How I Envision Editors Responding to My Stories Versus Reality
Call me Ralphie. Not because I am a secret owner in the Ralph’s grocery store chain. And not because I am transitioning. Changing my sheets is hard enough.
My name change reflects my connection with Ralphie in A Christmas Story when he wrote his school theme. As a new writer, I often experience the disconnect between my perspective of my writing and reality.
A Masterpiece! Maybe?
I think I am creating a masterpiece. I find a strong, comical premise. I create complex sentences that “show” and don’t “tell.” My subtext is subtly portrayed and hilarious — at least to me and my various personalities in my head.
Once complete, I stare at my masterpiece and sigh with satisfaction. Just as Ralphie hopes his theme will help him secure his desired Red Ryder BB gun. I hope my writing will secure my desire for publication and bring joy and laughter to my readers. And perhaps a few cents along the way would be good, too.
Let the Reading Begin
I submit my story. I envision the overworked editor scrolling through her emails, despondent with titles lacking inspiration and creativity until her eyes alight on my eye-grabbing title.
I imagine the editor stopping on my story. Initially, she worries it is just like the other “F” work she has received that week. After one sentence, she gasps. After three sentences, she clutches her heart and exclaims, “What a masterpiece! The humorous sentences! The hilarious subtext! It is sheer poetry. Amy deserves to be published.”
I envision the editor printing my story and sharing it with her coworkers. They smile, gasp, and throw their computers in the trash because they will never be able to put words and sentences together like I did. Everyone will ask for a copy and pass it around to people on the streets. The editor will run my story on their website. When another story takes its place, my fans will crash the server demanding to read more of my stories.
Much Rejoicing in the Land
My name will be written on the board with cheering from everyone in the office. I envision the staff flying to my house and hoisting me upon their shoulders. I will blow kisses to the adoring crowds as they march me around the streets.
The editor will say she has been waiting her whole life to read something like my story. I will smile, blow kisses, and say, “Thanks for reading.” She hands me a copy of the Pulitzer Prize nomination she submitted for my story.
What a Party-Pooper
As my therapist told me, visualization is a powerful tool. My therapist also says there are medications to keep me anchored in reality, but I tell her she is a big party-pooper. I visualize an email arriving from the editor.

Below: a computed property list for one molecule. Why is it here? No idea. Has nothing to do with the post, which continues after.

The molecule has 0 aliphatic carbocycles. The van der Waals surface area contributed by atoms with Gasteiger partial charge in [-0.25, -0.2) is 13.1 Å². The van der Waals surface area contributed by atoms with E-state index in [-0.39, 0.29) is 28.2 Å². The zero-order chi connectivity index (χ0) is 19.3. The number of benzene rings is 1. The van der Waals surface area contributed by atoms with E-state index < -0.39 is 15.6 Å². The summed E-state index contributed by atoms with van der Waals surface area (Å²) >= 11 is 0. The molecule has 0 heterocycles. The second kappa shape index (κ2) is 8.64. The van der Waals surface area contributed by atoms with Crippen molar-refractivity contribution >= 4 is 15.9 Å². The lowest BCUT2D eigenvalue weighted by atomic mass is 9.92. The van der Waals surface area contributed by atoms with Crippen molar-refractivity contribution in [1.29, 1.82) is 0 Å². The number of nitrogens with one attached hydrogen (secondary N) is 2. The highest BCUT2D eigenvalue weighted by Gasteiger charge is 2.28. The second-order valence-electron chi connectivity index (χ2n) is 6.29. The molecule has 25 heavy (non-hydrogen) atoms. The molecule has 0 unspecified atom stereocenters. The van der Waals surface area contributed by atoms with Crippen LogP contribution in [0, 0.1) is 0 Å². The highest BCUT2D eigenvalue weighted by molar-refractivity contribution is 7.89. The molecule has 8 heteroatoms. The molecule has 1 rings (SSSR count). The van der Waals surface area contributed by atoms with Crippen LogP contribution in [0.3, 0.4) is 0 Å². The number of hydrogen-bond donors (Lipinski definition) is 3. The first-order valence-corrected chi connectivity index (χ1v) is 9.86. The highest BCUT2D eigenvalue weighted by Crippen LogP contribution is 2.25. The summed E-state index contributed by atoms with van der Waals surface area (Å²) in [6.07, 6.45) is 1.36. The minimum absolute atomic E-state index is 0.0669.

I imagine the editor saying, “Oh, Amy, can you send us more stories? Today? Tomorrow? Every day until the end of time? What an inspiration and joy to read your words! I am not worthy.”
I’m sure that will happen. Or something like that.
All week I check my email for a response from the editor, but I am not worried, because why WOULDN’T they publish it? The premise is funny and there are at least two good jokes. Lots of jokes in general but at least two winners. The subtext is clear, I think. My cat LOVED it when I read it to her. At least I followed the submission guidelines.
Finally, my waiting ends. I see the email in my Inbox. My finger hovers over the email. I stop and remember I have champagne chilling. I grab a glass and the bottle and sit down. Click.
The editor begins: “Thanks for thinking of us, but we are going to pass. Did you perhaps shoot your eye out before you wrote this? There are some holes in your story.”
I grab the bottle and twist the top. It does not budge. I put the bottle between my legs and use my thumbs to push the cork off. The cork gives and shoots into the refrigerator, bounces back, and hits me in the eye. I shot my eye out!
I hold my hand over my eye while I attempt to pour the champagne. I sip and think about my story. Perhaps my story does have some issues. After the second glass, I question my whole desire to be a writer and ponder whether I should throw my laptop in the trash. After the third glass, my confidence returns, and I feel my story needs a few tweaks, and then it will be hilarious, entertaining, and lauded by the whole writing community. It will change my life. Next time.
Call me Ralphie.
This was originally published on MuddyUm